Digital Programmes: Reducing paper handling at our shows
Tiny Tim / Future
Bob Cratchit /Past
Director: Sarah Slator
Resident composer: Simon stallard
Team A Cratchit Children:
Team B Cratchit Children:
Gabriel De Rosa
Emily Morin Becerril
Team C Cratchit Children:
Team D Cratchit Children
Not only have we been one of the only companies to tour this Christmas but we're delighted we got to work with our amazing junior cast members!
It is Christmas Eve and Ebeneezer Scrooge sits in his counting house.
Though visitors encourage him to embrace the spirit of Christmas, give to
his fellow man and show charity to those who need it most, Scrooge has only one response “Bah Humbug!”
Seven years have passed since his business partner Jacob Marley passed away. Like Scrooge, he was a miserly man, placing himself and money above all others. Now doomed to spend eternity walking amongst those he should have striven to help and carrying the heavy chains that he forged in life, he recognises the error of his ways and offers Scrooge a chance of redemption before its too late.
That night, Scrooge is visited by three ghosts and shown Christmas’ Past, Present and Future, in order to teach him that his selfish attitude and uncharitable ways must change if he wants to save himself from Marley’s fate.
Dickens' Christmas Novel
Charles Dickens’ ghostly festive tale was the most popular book of the 1843 holiday season. By the time Christmas came it had sold six thousand copies and continued to sell successfully well into the new year.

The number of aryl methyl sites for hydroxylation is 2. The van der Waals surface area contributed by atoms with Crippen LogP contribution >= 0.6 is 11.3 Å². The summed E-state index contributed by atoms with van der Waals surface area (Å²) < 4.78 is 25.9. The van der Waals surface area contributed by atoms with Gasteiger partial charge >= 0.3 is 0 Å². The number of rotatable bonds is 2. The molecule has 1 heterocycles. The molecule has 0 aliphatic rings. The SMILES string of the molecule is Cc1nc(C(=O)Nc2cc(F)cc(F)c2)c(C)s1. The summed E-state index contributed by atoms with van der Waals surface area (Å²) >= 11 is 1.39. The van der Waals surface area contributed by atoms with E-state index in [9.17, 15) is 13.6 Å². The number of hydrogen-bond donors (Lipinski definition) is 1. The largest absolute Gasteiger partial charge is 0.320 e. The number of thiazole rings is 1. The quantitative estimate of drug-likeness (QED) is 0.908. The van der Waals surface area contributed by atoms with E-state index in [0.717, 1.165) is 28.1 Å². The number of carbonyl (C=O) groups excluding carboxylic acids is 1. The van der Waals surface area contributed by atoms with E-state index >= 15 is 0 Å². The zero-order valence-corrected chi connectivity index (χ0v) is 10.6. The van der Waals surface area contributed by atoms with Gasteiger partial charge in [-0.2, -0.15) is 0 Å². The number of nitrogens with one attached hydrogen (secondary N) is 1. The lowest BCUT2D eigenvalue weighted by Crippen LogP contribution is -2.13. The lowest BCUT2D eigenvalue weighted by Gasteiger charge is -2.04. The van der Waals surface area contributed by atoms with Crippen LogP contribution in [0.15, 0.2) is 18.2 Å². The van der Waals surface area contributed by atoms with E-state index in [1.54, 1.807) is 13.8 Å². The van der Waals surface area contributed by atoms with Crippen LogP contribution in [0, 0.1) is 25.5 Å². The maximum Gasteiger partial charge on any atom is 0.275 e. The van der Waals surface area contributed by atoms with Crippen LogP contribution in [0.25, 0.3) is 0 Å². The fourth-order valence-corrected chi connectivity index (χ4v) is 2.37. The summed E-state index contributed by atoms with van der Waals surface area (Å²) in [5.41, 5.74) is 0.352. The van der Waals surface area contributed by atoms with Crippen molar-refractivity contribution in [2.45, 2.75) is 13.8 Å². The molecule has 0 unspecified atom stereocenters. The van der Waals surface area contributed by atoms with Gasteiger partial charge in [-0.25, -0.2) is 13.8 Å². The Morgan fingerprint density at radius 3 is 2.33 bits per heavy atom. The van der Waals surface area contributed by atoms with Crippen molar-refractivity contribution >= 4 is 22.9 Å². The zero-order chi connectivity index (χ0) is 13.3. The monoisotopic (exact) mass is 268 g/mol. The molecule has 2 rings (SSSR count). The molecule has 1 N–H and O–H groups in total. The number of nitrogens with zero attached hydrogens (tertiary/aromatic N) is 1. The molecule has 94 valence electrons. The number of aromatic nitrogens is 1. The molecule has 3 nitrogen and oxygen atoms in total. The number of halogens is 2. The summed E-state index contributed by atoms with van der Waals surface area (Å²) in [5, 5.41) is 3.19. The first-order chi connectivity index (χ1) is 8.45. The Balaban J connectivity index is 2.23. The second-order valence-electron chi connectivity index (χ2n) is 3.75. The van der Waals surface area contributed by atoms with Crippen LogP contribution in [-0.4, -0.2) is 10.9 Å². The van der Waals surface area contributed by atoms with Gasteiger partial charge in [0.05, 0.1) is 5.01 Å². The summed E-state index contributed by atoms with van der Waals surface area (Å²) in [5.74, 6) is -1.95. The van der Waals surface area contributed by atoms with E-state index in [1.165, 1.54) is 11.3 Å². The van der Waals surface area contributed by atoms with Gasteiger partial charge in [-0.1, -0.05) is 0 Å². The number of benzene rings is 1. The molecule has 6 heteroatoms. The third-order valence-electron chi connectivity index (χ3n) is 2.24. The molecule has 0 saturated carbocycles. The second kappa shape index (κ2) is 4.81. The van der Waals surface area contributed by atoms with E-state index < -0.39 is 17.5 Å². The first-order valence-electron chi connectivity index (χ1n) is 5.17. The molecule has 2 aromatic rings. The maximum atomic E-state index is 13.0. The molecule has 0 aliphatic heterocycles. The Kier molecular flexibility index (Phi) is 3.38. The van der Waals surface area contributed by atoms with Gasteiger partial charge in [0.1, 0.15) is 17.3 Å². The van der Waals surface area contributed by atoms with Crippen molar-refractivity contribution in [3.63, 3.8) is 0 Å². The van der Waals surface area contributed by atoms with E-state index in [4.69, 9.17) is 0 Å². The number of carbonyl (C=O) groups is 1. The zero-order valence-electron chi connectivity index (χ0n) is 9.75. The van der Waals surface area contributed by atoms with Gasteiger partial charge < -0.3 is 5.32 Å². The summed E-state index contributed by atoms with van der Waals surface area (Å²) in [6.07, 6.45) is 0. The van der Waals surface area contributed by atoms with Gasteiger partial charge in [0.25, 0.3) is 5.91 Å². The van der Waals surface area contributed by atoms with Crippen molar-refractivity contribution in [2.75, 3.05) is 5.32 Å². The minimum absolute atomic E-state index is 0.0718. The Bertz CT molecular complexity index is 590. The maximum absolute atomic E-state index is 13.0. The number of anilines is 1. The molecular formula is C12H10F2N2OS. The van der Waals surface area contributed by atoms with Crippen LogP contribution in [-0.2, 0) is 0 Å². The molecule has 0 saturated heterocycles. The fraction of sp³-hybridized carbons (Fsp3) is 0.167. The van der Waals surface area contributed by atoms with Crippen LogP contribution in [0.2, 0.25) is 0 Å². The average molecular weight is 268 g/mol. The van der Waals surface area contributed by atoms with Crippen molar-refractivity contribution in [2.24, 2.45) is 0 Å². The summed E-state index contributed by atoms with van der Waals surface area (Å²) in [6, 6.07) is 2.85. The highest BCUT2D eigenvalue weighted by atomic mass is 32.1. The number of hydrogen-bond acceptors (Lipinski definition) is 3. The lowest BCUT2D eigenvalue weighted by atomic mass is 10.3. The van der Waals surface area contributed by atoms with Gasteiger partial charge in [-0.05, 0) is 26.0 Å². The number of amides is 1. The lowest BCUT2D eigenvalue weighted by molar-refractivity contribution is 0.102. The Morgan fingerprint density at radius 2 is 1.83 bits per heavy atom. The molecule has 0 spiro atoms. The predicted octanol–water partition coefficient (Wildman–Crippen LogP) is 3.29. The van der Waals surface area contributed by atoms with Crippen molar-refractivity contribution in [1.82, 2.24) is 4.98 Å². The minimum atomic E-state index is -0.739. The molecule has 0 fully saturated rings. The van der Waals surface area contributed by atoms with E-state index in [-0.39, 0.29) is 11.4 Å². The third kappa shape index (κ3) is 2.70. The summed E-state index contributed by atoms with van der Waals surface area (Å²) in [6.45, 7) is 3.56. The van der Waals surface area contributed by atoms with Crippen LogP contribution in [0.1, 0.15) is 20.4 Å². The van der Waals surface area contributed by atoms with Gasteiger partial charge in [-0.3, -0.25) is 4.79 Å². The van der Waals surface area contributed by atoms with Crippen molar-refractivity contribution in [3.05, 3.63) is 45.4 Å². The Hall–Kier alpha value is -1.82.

William Thackeray wrote that Carol was "a national benefit and to every man or woman who reads it, a personal kindness” and The London literary magazine, Athenaeum, declared that it was "A tale to make the reader laugh and cry – to open his hands, and open his heart to charity even toward the uncharitable ... a dainty dish to set before a King."
Throughout his entire life, Dickens was involved in charities and at the time of writing A Christmas Carol was very concerned with impoverished children, particularly those who turned to crime and delinquency in order to survive. Like many others, he believed that education could provide a way to better the lives of children.
“I have endeavoured in this Ghostly little book, to raise the Ghost of an Idea, which shall not put my readers out of humour with themselves, with each other, with the season, or with me. May it haunt their houses pleasantly, and no one wish to lay it”-Charles Dickens
A Victorian Christmas
It is hard to imagine, but at the beginning of the 19th century Christmas was hardly celebrated. By the end of the century though, it had become the biggest annual celebration and took on the form that we recognise today.
Many attribute the change to Queen Victoria, as it was by her husband, German-born Prince Albert that some of the most prominent aspects of Christmas were introduced. The Illustrated London News published a drawing of the royal family celebrating around a decorated Christmas tree, a tradition reminiscent of Prince Albert's childhood in Germany, and soon after every home in Britain had a tree bedecked with candles, sweets, fruit, homemade decorations and small gifts.